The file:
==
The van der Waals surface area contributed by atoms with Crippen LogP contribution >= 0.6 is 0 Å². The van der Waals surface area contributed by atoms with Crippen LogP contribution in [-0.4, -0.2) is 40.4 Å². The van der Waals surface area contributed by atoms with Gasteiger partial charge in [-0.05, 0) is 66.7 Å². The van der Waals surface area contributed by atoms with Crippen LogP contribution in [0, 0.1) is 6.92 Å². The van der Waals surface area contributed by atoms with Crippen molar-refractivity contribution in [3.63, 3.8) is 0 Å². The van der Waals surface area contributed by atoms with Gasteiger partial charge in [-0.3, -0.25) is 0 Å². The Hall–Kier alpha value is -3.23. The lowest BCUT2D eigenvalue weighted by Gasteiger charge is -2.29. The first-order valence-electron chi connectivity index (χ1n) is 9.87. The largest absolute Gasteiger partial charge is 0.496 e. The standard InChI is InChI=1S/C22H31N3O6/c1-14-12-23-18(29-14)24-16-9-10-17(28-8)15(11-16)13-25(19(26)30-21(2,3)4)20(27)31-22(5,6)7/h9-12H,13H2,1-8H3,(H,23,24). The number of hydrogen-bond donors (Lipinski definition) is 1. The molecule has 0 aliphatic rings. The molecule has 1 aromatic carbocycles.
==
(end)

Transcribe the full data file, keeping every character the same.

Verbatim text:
The van der Waals surface area contributed by atoms with Crippen LogP contribution >= 0.6 is 0 Å². The van der Waals surface area contributed by atoms with Crippen LogP contribution in [-0.4, -0.2) is 40.4 Å². The van der Waals surface area contributed by atoms with Gasteiger partial charge in [-0.05, 0) is 66.7 Å². The van der Waals surface area contributed by atoms with Crippen LogP contribution in [0, 0.1) is 6.92 Å². The van der Waals surface area contributed by atoms with Crippen molar-refractivity contribution in [3.63, 3.8) is 0 Å². The van der Waals surface area contributed by atoms with Gasteiger partial charge in [-0.3, -0.25) is 0 Å². The Hall–Kier alpha value is -3.23. The lowest BCUT2D eigenvalue weighted by Gasteiger charge is -2.29. The first-order valence-electron chi connectivity index (χ1n) is 9.87. The largest absolute Gasteiger partial charge is 0.496 e. The standard InChI is InChI=1S/C22H31N3O6/c1-14-12-23-18(29-14)24-16-9-10-17(28-8)15(11-16)13-25(19(26)30-21(2,3)4)20(27)31-22(5,6)7/h9-12H,13H2,1-8H3,(H,23,24). The number of hydrogen-bond donors (Lipinski definition) is 1. The molecule has 0 aliphatic rings. The molecule has 1 aromatic carbocycles.